David Arthur @d... replied to mythbuster | 10 years ago
mythbuster wrote:

Alloy extrusion covered in carbon fiber is hardly novel, or Mavic's invention. Several smaller manufacturers have been using this technology for at least 5 years now.

It is novel compared to the popular mainstream wheel choices, examples of which I included. I didn't say it was their invention. Care to mention these manufacturers?

ourdave | 10 years ago

I would also love to see a review of the new Reynolds Assault SLGs. They look to be a relative bargain!

Oh, and the term you are looking for is heat 'sink'!  3

Jez Ash replied to ourdave | 10 years ago
ourdave wrote:

I would also love to see a review of the new Reynolds Assault SLGs. They look to be a relative bargain!

Ahem. Watch this space. For a little while.

allez neg | 10 years ago
1 like

Would it be beyond the capabilities of a wheel company like Mavic or Shimano to make a wheelset with an alloy rim, and then a selection of rim fairings of varying depths that could be fitted to give the aero benefits?

Not for the pros, but us normal bods.

700c | 10 years ago

Seems like a lot of compromise just to make clinchers out of carbon that won't melt or explode down steep descents..

If you're going to spend 1800 quid I still think you'd be in the market for tubs, which would be lighter and probably ride better.

That said, I do quite like the way the tyre profile is flush to the rim -having seen a pair on sale at the w/e. I suspect that alone gives some aero advantage..

flexcamp | 10 years ago

Planet X 40mm or 50mm carbon clinchers, Dura Ace C35 or even Mavic's own Cosmic elite? oops, the the Elite aren't carbon! but they are reasonably light, very strong and super stiff...and silly cheap!

Metjas | 10 years ago

how would these compare to the new Reynolds Assault 41mm carbon wheels at 1475g and around £1200?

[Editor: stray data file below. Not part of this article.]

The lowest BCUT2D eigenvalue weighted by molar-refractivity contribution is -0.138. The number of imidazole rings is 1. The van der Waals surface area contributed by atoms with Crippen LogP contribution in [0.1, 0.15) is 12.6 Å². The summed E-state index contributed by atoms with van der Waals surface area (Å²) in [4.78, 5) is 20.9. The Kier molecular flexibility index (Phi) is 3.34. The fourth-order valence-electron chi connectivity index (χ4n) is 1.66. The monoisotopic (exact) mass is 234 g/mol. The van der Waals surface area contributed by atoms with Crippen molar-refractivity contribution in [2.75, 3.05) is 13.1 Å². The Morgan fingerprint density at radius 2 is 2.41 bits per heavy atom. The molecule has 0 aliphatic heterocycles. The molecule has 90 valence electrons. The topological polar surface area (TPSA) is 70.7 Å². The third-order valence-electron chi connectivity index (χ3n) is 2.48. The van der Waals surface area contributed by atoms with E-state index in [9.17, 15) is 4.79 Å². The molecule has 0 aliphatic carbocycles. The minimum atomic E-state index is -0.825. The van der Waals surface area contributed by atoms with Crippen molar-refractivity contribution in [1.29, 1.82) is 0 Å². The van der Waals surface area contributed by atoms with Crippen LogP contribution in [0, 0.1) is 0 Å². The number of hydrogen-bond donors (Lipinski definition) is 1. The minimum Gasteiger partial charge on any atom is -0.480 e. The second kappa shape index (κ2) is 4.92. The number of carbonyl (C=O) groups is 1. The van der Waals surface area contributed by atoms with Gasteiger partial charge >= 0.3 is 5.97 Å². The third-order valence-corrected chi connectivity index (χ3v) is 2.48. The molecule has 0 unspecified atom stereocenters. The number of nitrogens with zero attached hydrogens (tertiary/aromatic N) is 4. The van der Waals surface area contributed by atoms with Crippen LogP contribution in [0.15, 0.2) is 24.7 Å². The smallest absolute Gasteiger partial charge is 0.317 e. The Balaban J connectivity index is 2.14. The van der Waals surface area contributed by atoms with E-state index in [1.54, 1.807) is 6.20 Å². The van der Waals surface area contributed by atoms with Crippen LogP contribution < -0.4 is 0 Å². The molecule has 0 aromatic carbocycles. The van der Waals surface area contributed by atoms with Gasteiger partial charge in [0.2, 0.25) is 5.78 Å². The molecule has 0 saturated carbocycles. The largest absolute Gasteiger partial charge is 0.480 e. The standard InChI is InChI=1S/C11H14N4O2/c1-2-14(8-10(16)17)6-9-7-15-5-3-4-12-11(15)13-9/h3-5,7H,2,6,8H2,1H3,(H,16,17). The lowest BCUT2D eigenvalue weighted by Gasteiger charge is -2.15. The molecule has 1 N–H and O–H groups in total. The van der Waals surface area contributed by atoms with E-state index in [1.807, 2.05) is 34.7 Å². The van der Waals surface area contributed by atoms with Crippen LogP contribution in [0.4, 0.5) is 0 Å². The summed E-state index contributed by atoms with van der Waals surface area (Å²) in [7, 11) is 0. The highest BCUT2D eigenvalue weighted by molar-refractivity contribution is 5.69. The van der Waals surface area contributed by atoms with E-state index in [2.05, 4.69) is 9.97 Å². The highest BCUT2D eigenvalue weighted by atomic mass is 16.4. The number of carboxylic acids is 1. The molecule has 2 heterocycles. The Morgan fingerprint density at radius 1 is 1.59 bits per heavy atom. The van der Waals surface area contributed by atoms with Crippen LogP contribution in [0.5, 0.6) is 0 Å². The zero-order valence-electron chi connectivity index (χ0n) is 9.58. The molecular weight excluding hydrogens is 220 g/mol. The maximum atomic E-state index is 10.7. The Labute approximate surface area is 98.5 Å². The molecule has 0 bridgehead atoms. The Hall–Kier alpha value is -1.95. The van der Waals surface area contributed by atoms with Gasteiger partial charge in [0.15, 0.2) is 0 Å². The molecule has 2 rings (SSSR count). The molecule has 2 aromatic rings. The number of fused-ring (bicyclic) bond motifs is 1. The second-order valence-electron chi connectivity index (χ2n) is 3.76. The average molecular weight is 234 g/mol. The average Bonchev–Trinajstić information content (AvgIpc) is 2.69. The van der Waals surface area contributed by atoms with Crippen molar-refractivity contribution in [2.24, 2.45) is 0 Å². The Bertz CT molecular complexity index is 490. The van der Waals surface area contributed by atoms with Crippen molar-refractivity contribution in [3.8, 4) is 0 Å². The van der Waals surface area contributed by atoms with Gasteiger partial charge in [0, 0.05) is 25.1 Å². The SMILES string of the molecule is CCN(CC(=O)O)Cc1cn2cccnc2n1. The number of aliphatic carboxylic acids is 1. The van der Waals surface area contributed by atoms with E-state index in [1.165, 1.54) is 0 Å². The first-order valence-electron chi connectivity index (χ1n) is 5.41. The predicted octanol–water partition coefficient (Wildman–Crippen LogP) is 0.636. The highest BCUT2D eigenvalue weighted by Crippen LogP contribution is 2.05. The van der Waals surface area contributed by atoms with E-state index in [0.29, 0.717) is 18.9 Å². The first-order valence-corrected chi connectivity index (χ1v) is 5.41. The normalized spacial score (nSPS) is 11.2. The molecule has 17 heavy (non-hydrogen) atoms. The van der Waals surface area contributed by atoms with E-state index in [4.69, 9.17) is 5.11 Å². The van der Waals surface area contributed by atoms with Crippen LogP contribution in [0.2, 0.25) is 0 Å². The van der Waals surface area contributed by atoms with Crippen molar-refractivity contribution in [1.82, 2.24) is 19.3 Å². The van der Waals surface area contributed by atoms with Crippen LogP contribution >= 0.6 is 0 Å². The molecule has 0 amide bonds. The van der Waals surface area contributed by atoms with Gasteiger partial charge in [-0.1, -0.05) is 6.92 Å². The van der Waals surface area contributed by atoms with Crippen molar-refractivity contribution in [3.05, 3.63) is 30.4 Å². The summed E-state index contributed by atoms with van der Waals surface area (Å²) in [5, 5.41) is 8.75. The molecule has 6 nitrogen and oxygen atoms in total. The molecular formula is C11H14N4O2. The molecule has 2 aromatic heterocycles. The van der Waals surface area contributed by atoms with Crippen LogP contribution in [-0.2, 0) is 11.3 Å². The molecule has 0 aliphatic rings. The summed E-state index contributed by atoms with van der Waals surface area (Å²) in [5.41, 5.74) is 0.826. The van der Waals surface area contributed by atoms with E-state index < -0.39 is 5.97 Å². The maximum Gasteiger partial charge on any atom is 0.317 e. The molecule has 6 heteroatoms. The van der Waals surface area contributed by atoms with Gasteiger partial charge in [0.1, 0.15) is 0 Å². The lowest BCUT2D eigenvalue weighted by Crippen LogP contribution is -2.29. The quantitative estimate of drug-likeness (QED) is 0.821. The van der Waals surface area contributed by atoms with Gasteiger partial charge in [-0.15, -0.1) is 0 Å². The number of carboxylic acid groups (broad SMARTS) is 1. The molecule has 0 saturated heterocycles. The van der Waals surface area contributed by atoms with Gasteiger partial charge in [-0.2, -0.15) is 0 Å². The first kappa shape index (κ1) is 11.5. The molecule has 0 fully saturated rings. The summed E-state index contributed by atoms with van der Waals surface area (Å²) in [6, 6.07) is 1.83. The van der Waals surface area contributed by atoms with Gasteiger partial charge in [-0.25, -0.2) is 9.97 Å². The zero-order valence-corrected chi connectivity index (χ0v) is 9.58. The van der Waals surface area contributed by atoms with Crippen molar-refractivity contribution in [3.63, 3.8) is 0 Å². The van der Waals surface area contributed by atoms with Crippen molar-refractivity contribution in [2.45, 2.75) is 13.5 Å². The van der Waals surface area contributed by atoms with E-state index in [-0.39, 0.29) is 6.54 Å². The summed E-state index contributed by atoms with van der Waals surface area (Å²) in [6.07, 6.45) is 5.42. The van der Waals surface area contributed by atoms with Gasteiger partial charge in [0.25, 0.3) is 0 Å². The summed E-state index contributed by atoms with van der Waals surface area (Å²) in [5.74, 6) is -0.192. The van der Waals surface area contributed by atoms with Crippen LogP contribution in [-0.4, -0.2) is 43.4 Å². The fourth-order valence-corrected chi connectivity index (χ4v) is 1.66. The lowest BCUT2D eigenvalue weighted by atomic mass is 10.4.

TheFatAndTheFurious | 10 years ago

£2000 = "quite" pricey?  13

I don't fit the target demographic for this one!

Got any sub £300 wheelset reviews coming up?  105

JimboBaggins | 10 years ago

£2000 doesn't seem quite right - isn't RRP £1800? Most shops give you at least 10% off. I bought mine for £1530 and am very happy with them...super-stiff, great braking, "feel" aero (I have Zipp 303 tubs too, and these don't feel slower on the flat, although they are heavier up hills). And they come with tires, tubes and bags which some competitors don't. I am sure you can get very good wheels for lots less, but sometimes a treat to yourself is OK, right?...

notfastenough | 10 years ago

Granted re the Maserati, but why wouldn't I pay half this price for a pair of Dura-Ace C35's? That would also get me an alloy braking track, with the only penalty (notwithstanding any differences in aero performance, which I can't assess) being a whopping 31g weight increase.

russyparkin replied to notfastenough | 10 years ago
notfastenough wrote:

Granted re the Maserati, but why wouldn't I pay half this price for a pair of Dura-Ace C35's? That would also get me an alloy braking track, with the only penalty (notwithstanding any differences in aero performance, which I can't assess) being a whopping 31g weight increase.

exactly, nobody is holding a gun to your head to buy them.

never get why the hoooooooooow much!!!!! brigade comment on every single premium product.

people buy what they can afford and makes them happy

i run a set of 50mm handbuilt carbons that cost £500 ish, im happy with them and they are likely at least as good as these(lighter for sure!)

but some people like to stick to brands for whatever reason suits

im not a mavic fan but thats my choice, i dont go slagging people off who do choose to run them.

laterrehaute | 10 years ago

It would be interesting to see a comparison between these and say Planet X CT45 for quality, durability and stiffness.

DeanF316 replied to laterrehaute | 10 years ago

Easy to compare Mavic make their own in own factory sold with a UK based service back up and 2 year warranty and the others are made by unknown i in the far east.

morethansonglyrics | 10 years ago

Seems like a rip-off. You can get cheaper, lighter carbon for a quarter of this price.

ajmarshal1 replied to morethansonglyrics | 10 years ago
morethansonglyrics wrote:

Seems like a rip-off. You can get cheaper, lighter carbon for a quarter of this price.

You can get absolutely anything cheaper in any walk of life if you look hard enough (to a degree), but that's not the point is it? A Kia may be cheaper and more reliable than a Maserati but I want the Maserati.